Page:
Comics and Graphic Novels as Primary Sources

I was lucky enough to spend a week this summer learning more about comics and graphic novels through a course offered by the University of the Arts in collaboration with The Library of Congress: Teaching with Primary Sources.  The course cost me a whopping $50! A steal, if you ask me!

I would highly recommend the TPS program to anyone teaching the humanities or the arts.  The Library of Congress has developed digital resources to help students and teachers access original artifacts.  You can use their resources on-line here.  You can also join a network for teachers to share lesson plans and ideas (you can do this without taking the course).

There were a few exercises, led by our instructor Ian Sampson, that I found to be particularly useful when thinking about how to teach students to work as a cartoonist that I would like to share with you.

WARM-UPS. something that I want to do more in my classes to get folks relaxed and pumped up about making art.


We began by looking at classic b&w photos (with striking compositions) and making quick thumbnail sketches of each.  We would look at a projected photo for 30 seconds. The image would be taken away. Then we would sketch it on index cards with brush pens for 30 seconds.

This was an excellent exercise in looking at negative/positive space and thinking about composition.  We looked at some Bresson and was suggested to use for film stills.  I can envision using this in any introductory visual arts class as a hands on way to have students start looking more closely at composition.  It’s great fun and makes for nice quick drawings.



grid out your papers so that it can fit 10 squares each and then draw:

10 places


10 objects


10 concepts


10 words -think about typographical choices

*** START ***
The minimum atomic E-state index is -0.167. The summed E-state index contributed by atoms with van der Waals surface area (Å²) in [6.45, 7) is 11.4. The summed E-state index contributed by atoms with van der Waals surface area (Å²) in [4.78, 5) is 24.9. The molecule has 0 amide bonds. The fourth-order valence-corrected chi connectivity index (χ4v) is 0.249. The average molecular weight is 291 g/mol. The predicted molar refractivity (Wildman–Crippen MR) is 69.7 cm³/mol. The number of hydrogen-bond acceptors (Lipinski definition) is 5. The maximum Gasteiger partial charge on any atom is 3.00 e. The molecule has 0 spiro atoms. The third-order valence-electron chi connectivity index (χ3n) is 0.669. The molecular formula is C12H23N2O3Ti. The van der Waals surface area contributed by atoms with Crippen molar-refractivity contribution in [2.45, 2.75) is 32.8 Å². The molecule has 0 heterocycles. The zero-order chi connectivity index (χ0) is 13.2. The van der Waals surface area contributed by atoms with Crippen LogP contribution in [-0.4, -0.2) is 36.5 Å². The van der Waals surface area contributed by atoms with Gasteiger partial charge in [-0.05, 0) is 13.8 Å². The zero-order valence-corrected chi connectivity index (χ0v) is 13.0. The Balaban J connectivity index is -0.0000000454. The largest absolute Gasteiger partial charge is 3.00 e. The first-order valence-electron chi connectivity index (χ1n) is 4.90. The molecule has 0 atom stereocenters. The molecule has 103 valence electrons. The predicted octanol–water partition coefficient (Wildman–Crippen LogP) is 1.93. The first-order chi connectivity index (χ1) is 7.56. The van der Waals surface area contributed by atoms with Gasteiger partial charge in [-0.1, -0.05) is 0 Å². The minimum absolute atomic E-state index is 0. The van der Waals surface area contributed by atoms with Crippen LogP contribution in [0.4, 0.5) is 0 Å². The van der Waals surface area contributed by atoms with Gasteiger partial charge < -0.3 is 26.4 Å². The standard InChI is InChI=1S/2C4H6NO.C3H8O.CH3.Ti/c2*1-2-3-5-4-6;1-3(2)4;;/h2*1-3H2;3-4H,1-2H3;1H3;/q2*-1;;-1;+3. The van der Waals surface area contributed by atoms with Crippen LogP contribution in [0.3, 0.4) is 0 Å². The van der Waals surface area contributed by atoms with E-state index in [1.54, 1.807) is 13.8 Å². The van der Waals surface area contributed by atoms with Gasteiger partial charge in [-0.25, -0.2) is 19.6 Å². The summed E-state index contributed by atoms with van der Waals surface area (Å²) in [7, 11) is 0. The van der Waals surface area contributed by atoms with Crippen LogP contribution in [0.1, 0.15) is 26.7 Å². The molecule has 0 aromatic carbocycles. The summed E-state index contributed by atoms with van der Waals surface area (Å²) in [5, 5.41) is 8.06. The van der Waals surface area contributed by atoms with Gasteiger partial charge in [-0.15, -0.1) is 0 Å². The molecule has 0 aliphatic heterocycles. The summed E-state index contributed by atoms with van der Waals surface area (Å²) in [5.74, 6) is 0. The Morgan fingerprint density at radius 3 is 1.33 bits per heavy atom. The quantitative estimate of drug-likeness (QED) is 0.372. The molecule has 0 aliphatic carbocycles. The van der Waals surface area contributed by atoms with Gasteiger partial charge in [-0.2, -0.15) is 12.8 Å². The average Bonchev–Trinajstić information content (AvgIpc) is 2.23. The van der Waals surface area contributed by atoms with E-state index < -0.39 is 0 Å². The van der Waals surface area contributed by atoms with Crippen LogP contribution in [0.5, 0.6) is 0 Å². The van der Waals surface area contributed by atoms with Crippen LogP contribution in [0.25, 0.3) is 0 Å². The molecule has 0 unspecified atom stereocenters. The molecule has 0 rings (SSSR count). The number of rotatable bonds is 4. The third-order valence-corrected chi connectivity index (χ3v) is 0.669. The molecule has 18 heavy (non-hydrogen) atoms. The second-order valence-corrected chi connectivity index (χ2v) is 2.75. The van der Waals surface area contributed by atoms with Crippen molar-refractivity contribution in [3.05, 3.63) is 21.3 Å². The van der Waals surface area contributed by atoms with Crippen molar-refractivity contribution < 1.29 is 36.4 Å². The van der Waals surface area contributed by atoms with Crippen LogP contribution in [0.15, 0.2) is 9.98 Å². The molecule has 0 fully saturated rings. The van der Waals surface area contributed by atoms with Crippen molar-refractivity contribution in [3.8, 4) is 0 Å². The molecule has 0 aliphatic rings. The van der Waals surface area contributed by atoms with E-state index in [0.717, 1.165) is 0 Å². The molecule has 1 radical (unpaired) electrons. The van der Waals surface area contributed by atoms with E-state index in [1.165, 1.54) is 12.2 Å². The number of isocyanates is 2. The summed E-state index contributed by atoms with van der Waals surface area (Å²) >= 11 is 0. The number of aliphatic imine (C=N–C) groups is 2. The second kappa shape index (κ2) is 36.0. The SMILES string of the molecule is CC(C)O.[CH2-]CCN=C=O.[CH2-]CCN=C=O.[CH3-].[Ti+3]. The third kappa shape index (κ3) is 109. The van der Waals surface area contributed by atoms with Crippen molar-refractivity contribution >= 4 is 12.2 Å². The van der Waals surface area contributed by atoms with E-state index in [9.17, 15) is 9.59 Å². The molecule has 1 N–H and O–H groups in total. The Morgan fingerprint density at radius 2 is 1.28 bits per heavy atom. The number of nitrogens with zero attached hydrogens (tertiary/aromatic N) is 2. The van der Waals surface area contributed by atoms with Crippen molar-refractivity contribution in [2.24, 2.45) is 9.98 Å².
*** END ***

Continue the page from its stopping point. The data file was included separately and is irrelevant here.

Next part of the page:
you can then use this bank of images to create a comic! Brilliant!  I also think the class can pin them up and we can use it as a communal bank. What a great way to generate a story when you can’t come up with one on your own.


In this exercise you will draw quickly.  You can begin with a car, house, fish, etc. something simple. This exercise can get folks to simplify an image to its barest components.  In Lynda Barry’s book Syllabus (where this exercise is from) she asks her students to draw Batman and the results are awesome!

draw a house (or something simple)  in 1 minute, 30 seconds, 15 seconds, 10 seconds


DRAW A MOVIE IN 8 panels

In this exercise, ask the students to pick a movie they know well and then to draw it in 8 panels (on index cards).  Here’s my example (see if you can guess what it is)


we were then asked to remove 2 panels and reduce it to 6.

then to 4, then to 2.

This is such a great exercise in figuring out what’s most important in telling a story. It’s also super fun!  One idea is to have students draw the same movie so the discussion can be focused.


In this exercise we were told to create a one page comic based on the William Carlos Williams poem, The Red Wheelbarrow.  I think mine is pretty atrocious but I liked the challenge and will use it in my classroom.



For our final exercise, we made a single sheet comic. This just means drawing 8 panels or in my case I had three double page spreads plus front and back covers.  The inside of the book can also be used.  It just so happens that the University of the Arts, where I was taking this course, is located across the street from the Union League of Philadelphia where Vice President Pence was speaking on our first day of classes and hence there was a protest gathered outside.  I participated and listened to many powerful speakers and thought about all the families that have been separated.  My single sheet comic was a response to my experience of the protest.

For your students you can ask them to keep a diary of what they did and what they saw in a day.  This can be good material for comics making.


Some good resources:

Understanding Comics by Scott McCloud

Cartooning: Philosophy and Practice by Brunetti

Drawing A Dialogue: a podcast discussing comics in historical and educational contexts






Leave a Reply

Fill in your details below or click an icon to log in: Logo

You are commenting using your account. Log Out /  Change )

Facebook photo

You are commenting using your Facebook account. Log Out /  Change )

Connecting to %s